Just ask the Milwaukee Bucks, who fought and fought and probably deserved to win. Or ask the Houston Rockets, who ran out to a big lead against a more talented Mavs team. Or ask the Utah Jazz, who…well, you know. These aren’t just big wins or comeback wins. The Mavs are trivializing the spirit of their opponents’ hard work and execution by showing that this team will always be there, ready to break some hearts and play the villain. These Mavs may not have many characteristics that make them inherently hate-able, but if you win enough games that have gone to the wire, opposing teams (and their fans) will not only feel deflated, but resentful.
The Mavs’ long lost offense turned out to be the mechanism that silenced the Milwaukee crowd. Though the Mavs’ O stalled significantly in the second half (37 second half points vs. 66 first half points), it was more of a return to earth than a genuine struggle. The hot shooting in the first half had to stop at some point, and Brandon Jennings, Ersan Ilyasova, Luke Ridnour, and Luc Richard Mbah a Moute took full advantage of the sudden cold streak. An 18-point Maverick lead was wiped out completely, and a team whose defense had struggled all game long was now left with cold shooters to contest the oozing confidence of Brandon Jennings.
Let’s take a minute to properly appreciate what Jennings did. He exploded for 13 points in the fourth quarter, and they could not have been bigger in terms of magnitude. These were game-tying buckets, go-ahead buckets, and momentum-shifting buckets, many of which could have gone down as the final scene if not for some Maverick heroics. Jennings simply ran around or shot over every Maverick not named Rodrigue Beaubois, and Carlisle’s shift to a zone in the fourth quarter seemed to be an admission of that. It didn’t help much at all, as Jennings (25 points on 8-22 FG, 7 rebounds, 8 assists) and Ilyasova (19 points, 4-7 3FG, 12 rebounds) were well in rhythm on the threes and mid-range jumpers.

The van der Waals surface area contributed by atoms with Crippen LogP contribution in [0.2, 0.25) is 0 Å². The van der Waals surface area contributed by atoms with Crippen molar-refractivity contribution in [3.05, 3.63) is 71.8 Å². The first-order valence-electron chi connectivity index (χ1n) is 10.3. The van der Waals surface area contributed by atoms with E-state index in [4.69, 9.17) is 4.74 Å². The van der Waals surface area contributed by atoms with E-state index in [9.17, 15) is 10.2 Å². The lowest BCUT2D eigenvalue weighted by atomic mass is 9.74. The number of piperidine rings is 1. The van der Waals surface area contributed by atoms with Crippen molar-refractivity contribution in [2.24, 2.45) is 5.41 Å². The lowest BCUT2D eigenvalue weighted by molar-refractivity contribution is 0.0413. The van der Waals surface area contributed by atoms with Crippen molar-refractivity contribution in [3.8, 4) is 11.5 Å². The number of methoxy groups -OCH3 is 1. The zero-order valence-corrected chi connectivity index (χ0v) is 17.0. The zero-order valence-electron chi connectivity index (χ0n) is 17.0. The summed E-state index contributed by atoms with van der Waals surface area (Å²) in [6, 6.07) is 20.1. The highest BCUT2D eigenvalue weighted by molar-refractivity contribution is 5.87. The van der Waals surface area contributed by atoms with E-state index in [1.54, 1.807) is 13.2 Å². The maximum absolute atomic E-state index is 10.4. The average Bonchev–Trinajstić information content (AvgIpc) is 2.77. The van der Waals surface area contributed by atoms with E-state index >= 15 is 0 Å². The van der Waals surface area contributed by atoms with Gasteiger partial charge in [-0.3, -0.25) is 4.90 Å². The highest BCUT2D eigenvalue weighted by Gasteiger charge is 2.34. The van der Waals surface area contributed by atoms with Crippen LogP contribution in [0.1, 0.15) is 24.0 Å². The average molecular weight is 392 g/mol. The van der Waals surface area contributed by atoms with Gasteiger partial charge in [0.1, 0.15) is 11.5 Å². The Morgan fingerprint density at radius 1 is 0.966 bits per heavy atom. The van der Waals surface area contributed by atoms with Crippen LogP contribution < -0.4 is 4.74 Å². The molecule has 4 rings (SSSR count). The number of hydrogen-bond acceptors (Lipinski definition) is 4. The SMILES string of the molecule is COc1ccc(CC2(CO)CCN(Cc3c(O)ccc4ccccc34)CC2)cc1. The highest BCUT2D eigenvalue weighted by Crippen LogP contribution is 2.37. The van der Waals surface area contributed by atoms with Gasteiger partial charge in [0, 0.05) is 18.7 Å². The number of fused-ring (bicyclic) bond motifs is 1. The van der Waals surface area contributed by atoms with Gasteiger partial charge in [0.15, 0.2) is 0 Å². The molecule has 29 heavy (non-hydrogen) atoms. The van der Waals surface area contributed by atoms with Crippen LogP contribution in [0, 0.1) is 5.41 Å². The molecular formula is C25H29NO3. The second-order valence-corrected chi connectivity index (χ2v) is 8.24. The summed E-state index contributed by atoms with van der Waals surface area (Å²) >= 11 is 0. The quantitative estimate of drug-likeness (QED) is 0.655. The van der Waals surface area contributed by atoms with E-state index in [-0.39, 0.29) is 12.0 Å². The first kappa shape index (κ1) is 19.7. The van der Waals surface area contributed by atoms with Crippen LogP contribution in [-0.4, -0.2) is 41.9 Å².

But each time the Bucks made a big shot, the Mavs made an even bigger one. Dirk Nowitzki was especially effective down the stretch, but the Mavs would have been lost (and would have lost) without the clutch contributions of Jason Terry and Drew Gooden. Gooden’s contributions on the night won’t be forgotten (22 points, 14 rebounds), but his tip-in of a missed Nowitzki layup was absolutely tremendous, tying the game with 27 seconds remaining in overtime, and setting up Dirk’s game-winning jumper.
At times, it almost seemed as if the Mavs were trying to lose. Jason Kidd had his best passing game of the season to the tune of 17 assists, but very nearly gave away the game with an unforced turnover near the end of the fourth quarter. Dirk Nowitzki had an excellent night, but committed a horrible loose ball foul that sent the Bucks to the line with the game tied and just 37 seconds to play. Rick Carlisle refused to put Rodrigue Beaubois into the game in the fourth, despite the fact that Brandon Jennings was just 2-11 from the floor while Roddy was in the game. But all of those figures found redemption in the game’s final sequence: Beaubois partially blocked (or at least heavily contested) a Jennings 3, Carlisle draws up a game-winning inbounds play executed perfectly with a pristine pass from Kidd and a sweet jumper from Dirk at the final horn.
Rodrigue Beaubois (12 points, 5-9 FG) needs to be on the floor more, and needs to be on the floor when it matters most. His performance wasn’t flawless, but he really does change the game with his speed and in this game, with his defensive ability. I respect J.J. Barea’s defense more than most, but he was a liability on the court. He couldn’t stop Jennings, and J.J.’s trips into the lane often ended with an awkward floater or a blocked attempt.
Shawn Marion missed the entire second half with an ankle sprain, Erick Dampier was still not with the team (although he seems to be feeling better), and Josh Howard was still out with injury. This was a big win for the Mavs regardless, but even bigger considering the Mavs’ injuries.
I feel sorry for Luc Richard Mbah a Moute. He played that last shot about as well as anyone could, but Dirk still got a pretty good look and an even better bounce.
GOLD STAR OF THE NIGHT: The Gold Star of the Night goes to…Rodrigue Beaubois? Drew Gooden? I’m tempted, but this one just seemed too obvious.